Commissioners Continue to Explore Financial Ramifications of Building a New County Jail

County officials continue to investigate the feasibility of building a new jail for the Monroe County Sheriff’s Department. According to the latest numbers, the proposed project would likely be able to be completed without requesting a bond levy from the taxpayers of the county.

Reporting to the Monroe County Commissioners during their regular session meeting on July 14 were Sheriff Charles Black Jr.; Prosecuting Attorney James Peters; Rebecca Princehorn, Public Finance Lawyer with Bricker & Eckler; and Joseph Robertson IV, Director of Ohio Public Finance with Ross, Sinclaire & Associates, LLC.  Prosecuting Attorney Peters noted that the meeting was about exploring “what the county can or can’t afford” and “what size of facility the county can afford to operate.”

After Robertson presented projected operating costs for a 52 bed facility, a 88 bed facility or a 112 bed facility, Sheriff Black noted that the cost of housing prisoners in other counties’ facilities was not deducted from the overall operating costs. He said the county is projected to spend upwards of $400,000 this year in prisoner housing and has spent over $250,000 each year in recent years.

Sheriff Black also noted that those figures do not count overtime or fuel costs involved in transporting prisoners to other counties. He said he spent above $7,000 in overtime salary last month with a normal month being $3,000 to $4,000.

Commissioner (and former Monroe County Sheriff) Tim Price said, “What’s upsetting is when you look back and see how much money has been spent [in prisoner housing and transport].

Also discussed was the fact that the county often does not jail people who, under normal circumstances, would be jailed. This happens because the cost can be high or there simply is not room at any local jails to place someone. “These sorts of things have been going on for years,” said Commissioner Price.  Because of those issues, Sheriff Black and Prosecuting Attorney Peters both stated their opinion that a new jail for the county is necessary.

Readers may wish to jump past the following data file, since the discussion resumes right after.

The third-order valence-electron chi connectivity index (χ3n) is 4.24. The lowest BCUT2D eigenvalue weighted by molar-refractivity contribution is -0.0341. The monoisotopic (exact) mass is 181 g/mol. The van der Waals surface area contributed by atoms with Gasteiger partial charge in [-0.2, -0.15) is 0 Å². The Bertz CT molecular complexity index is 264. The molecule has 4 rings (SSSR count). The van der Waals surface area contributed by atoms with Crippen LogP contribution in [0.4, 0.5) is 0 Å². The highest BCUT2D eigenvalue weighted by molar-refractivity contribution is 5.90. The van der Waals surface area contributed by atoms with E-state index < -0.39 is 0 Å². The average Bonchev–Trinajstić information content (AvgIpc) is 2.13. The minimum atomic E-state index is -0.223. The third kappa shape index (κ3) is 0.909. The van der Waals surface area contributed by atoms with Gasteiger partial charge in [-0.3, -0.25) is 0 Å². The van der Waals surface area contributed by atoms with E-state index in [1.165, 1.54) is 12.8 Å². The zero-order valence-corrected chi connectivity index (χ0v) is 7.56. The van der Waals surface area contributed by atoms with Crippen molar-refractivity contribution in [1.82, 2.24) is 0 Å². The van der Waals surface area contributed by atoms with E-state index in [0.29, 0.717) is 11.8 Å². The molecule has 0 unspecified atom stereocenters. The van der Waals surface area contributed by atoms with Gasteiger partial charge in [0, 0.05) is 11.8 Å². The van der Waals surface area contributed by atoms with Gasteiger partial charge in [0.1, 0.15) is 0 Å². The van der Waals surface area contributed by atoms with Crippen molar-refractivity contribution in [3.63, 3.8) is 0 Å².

After the discussion, commissioners agreed to discontinue the exploration of building a 112 bed facility. The 52 bed facility and 88 bed facility are each still being considered. Robertson was directed to bring back new figures with the costs of housing and transporting prisoners deducted as operational savings.

Also meeting with commissioners was Jeanette Harter in regards to the 2015 county budget. Harter reported that the requests have been submitted. General fund requests for 2015 add up to $5,947,112.78. This is in excess by $664,487.58 of the projected revenue in 2015 of $5,282,625.20. Requests for other funds also came in slightly above the projected 2015 revenue of $16,054,192.86.   

Greg Jadwin of Air Evac met with commissioners to follow-up on his offer to the county. Jadwin had proposed on June 30 that the county enter a contract in the amount of $74,401 per year to cover all Monroe County residents for Air Evac lifeflights from within the county and the nearby area.

Speaking against the proposed contract was Monroe County EMS Coordinator Dave Kuhn. Kuhn said he values the services offered by Air Evac and said, “I support this outfit.” However, he said he thought such funding could be better utilized by local EMS groups.

Commissioner Carl Davis told Jadwin, “I see the value in it. I think it’s a good idea. But, I don’t know that it’s a good expenditure of county money.” Commissioner Price added, “I don’t think we’re in the position right now where we can do it.” Both expressed that more pressing needs such as a county jail were on their table now. Jadwin said he would continue to offer the proposal if the situation changes.

Commissioners met with County Engineer Lonnie Tustin to award a bid on the paving project on CR 2 and CR 39. The engineer's estimate had the projected cost at $550,055.30. Two bids were had been received on June 30. Lash Paving of Colerain presented the low bid of $535,734.05. Also submitting a bid was Shelley and Sands of Rayland in the amount of $549,734.10. After a recommendation from Tustin, commissioners passed a motion to accept Lash Paving’s low bid.

Reporting to commissioners about recent dog tag enforcement issues was Dog Warden Ronda Piatt. Piatt said discussions with Prosecuting Attorney Peters have revealed that there are no residency restrictions on tag requirements. As long as the dog is three months of age or older, tags must be purchased even if the owner is a temporary resident of the county.

Piatt said she has been traveling to campgrounds within the county to identify tagless dogs brought in by transient workers. All but one campground have cooperated, and Piatt said she would be returning to the other with legal documents and a deputy.

The next regular session meeting of the Monroe County Board of Commissioners will be held on July 21 at 9 a.m.